Tuesday, February 21, 2006

Crash by Paul Haggis

"It's the sense of touch. In any real city, you walk, you know? You brush past people, people bump into you. In L.A., nobody touches you. We're always behind this metal and glass. I think we miss that touch so much, that we crash into each other, just so we can feel something." - opening line of the film

My wife and I finally had a chance to sit down uninterrupted and see one of the most talked about movies of this last year: Crash. Writer-director Paul Haggis uses the film as a vehicle to explore our culture's multifaceted racial tensions (be they real, imagined or perceived), set amongst an outstanding cast of characters (Sandra Bullock, Don Cheadle, Brendan Fraser, Ryan Phillippe, Larenz Tate, Thandie Newton, Matt Dillon, and Nona Gaye), whose lives intersect shortly before Christmas in post-9/11 Los Angeles.

And while I see great cause for it being "one of the most talked about" recent films (few films dare to go to such lengths to explode the topic of racial stereotyping), I can't seem to reconcile which of the two camps I fall into: love it or leave it. Without spoiling the plot for those who haven't seen the film, and without going into too much detail, the reasoning behind my position lies wholly in the field of objective potential. The film has tremendous potential to generate thoughtful conversation about one of the most difficult topics to discuss, but in the process of laying all its cards on the table, the film may be defiantly adhering to the further establishment of our already deeply entrenched biases (even if the film offers a small resolution here and there). There's no question of the film's merits. My doubts are only levelled against the ability of the viewer to actively engage with the topic enough to come to a lucid awareness of the core. This is where I feel Haggis takes a tremendous leap of faith.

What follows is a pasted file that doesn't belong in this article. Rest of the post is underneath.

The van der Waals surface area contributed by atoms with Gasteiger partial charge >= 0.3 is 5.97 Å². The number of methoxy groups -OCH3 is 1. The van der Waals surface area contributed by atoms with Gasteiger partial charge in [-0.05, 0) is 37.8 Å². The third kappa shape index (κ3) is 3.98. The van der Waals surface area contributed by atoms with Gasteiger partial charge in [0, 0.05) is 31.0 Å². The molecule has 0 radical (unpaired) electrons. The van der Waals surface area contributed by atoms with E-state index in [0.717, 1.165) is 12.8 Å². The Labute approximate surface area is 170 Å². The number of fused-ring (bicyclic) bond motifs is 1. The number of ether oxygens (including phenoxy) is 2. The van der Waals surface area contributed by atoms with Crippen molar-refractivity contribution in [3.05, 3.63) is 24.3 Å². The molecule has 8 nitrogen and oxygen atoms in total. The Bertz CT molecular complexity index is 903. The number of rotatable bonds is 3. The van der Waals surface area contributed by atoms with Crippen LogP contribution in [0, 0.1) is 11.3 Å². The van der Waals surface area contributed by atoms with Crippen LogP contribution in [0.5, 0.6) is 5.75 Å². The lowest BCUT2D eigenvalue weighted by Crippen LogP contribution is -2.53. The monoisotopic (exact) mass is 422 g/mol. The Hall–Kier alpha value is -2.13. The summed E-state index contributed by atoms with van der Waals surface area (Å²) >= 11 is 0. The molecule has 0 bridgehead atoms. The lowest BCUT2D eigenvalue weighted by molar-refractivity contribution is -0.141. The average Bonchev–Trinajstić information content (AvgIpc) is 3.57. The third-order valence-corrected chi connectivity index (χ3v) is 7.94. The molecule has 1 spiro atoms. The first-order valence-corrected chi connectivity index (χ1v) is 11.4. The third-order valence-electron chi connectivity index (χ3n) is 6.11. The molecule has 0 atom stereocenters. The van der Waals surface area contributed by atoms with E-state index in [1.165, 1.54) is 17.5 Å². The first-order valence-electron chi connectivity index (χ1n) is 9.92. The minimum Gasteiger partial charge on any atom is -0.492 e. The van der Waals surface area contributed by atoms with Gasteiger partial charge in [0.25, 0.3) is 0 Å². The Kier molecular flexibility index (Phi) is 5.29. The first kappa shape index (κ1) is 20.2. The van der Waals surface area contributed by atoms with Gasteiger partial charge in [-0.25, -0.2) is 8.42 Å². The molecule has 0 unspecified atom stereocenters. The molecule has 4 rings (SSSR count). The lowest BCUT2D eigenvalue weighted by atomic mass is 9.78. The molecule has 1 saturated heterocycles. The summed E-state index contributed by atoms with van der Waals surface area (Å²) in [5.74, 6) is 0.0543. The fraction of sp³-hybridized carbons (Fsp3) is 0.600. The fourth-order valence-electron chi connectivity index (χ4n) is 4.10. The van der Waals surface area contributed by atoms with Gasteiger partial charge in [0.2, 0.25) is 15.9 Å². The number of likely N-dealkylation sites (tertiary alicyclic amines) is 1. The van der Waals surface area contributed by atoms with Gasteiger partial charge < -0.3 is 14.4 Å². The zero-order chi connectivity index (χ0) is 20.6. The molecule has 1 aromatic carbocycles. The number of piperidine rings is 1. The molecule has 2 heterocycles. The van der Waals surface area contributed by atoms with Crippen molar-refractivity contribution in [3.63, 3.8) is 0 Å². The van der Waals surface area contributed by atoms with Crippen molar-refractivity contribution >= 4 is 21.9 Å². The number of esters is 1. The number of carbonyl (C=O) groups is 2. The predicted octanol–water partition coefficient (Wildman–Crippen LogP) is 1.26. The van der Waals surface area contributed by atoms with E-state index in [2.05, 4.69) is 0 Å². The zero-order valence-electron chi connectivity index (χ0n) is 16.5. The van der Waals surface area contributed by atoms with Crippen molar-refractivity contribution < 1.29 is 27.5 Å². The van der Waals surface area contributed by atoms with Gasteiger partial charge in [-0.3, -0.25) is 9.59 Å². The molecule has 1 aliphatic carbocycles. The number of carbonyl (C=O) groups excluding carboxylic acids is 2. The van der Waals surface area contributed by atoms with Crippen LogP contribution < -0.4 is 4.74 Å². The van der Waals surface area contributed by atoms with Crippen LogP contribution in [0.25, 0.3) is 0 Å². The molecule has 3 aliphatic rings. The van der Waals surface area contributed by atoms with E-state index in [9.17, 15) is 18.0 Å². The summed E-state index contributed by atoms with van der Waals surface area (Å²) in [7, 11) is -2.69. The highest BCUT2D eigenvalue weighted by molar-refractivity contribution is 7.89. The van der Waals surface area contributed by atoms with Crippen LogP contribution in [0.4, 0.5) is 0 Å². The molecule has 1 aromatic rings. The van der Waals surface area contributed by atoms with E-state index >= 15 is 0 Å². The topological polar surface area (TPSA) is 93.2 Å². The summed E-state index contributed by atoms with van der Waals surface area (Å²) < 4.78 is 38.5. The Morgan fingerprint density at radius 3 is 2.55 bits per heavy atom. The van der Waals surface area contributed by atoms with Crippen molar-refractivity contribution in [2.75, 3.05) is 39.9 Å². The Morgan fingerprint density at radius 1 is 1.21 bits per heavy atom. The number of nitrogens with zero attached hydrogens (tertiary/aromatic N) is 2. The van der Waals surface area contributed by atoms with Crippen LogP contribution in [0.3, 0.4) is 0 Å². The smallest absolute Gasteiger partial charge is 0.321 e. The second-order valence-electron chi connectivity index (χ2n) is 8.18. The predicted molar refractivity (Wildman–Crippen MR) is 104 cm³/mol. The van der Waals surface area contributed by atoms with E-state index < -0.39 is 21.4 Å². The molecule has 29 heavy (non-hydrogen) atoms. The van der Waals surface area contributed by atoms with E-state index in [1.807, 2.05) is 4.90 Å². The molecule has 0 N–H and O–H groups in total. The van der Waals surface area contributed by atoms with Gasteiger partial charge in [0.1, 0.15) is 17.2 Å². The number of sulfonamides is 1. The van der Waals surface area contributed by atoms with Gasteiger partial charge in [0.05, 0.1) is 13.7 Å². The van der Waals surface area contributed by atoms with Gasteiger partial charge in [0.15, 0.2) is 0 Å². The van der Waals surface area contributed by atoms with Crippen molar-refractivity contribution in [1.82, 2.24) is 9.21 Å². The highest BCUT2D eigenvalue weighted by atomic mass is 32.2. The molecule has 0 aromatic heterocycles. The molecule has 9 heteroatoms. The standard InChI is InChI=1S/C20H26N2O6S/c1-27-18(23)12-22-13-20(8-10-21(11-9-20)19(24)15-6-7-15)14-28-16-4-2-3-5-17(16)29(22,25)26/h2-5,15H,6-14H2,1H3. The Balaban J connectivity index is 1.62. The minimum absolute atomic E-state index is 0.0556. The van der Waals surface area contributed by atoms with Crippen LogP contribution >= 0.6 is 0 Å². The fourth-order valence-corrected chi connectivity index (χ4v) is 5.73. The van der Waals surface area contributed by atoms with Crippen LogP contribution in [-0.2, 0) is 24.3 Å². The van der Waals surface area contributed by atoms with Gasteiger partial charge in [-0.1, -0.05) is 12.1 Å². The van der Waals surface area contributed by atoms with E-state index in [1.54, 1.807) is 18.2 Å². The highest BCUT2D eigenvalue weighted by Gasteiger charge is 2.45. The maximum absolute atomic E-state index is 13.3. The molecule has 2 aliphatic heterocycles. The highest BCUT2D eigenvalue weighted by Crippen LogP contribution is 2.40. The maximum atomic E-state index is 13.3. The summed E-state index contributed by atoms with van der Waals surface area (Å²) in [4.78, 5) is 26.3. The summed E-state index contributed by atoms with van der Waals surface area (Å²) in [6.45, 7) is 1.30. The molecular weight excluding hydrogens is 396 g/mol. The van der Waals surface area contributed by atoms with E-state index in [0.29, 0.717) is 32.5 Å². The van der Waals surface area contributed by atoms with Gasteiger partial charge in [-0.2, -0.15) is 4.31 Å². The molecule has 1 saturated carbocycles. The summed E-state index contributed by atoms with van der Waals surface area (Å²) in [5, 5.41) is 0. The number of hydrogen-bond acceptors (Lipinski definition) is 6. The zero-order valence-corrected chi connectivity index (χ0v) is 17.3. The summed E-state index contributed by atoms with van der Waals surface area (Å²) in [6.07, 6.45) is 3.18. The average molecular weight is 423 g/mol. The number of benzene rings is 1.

3 1/2 stars out of 5

[Of course, I might be wrong: Crash just won the 2006 Academy Award for Best Picture - you don't have to take my word for it!] -edited 03/07/06

Roger Ebert wrote an excellent review of the film that touches on the criticism that one could level against the film, while upholding all of the film's virtues (of which there are, in fact, many). Still more criticism can be found on Metacritic.

For more information, see the film's website.


At 7:39 PM, Blogger Jeannette said...

I also have mixed feelings about "Crash." I loved the performances and found the issues raised thought provoking. I found the way that the characters were brought together was overly contrived.

I don't want to believe (and so I don't) that racism is as pervasive (at least in LA) as the movie portrays, but I read an interview with writer/director Paul Haggis who said that some of the incidents in the movie happened to him or people he knows. There were a few incidents in the movie that I found hard to believe. Without giving too much away, one of the characters does something that indicated a major personality change in a short time period. I didn't buy that.

It was refreshing to see Sandra Bullock play a different role than she has in the past. (Although I usually find her characters very likeable.) I also liked the performances of Matt Dillon, Terrence Howard and Don Cheadle.

Not sure that I would have voted for it as Best Picture...but it's been some time since I saw the film. I'd like to see it again.


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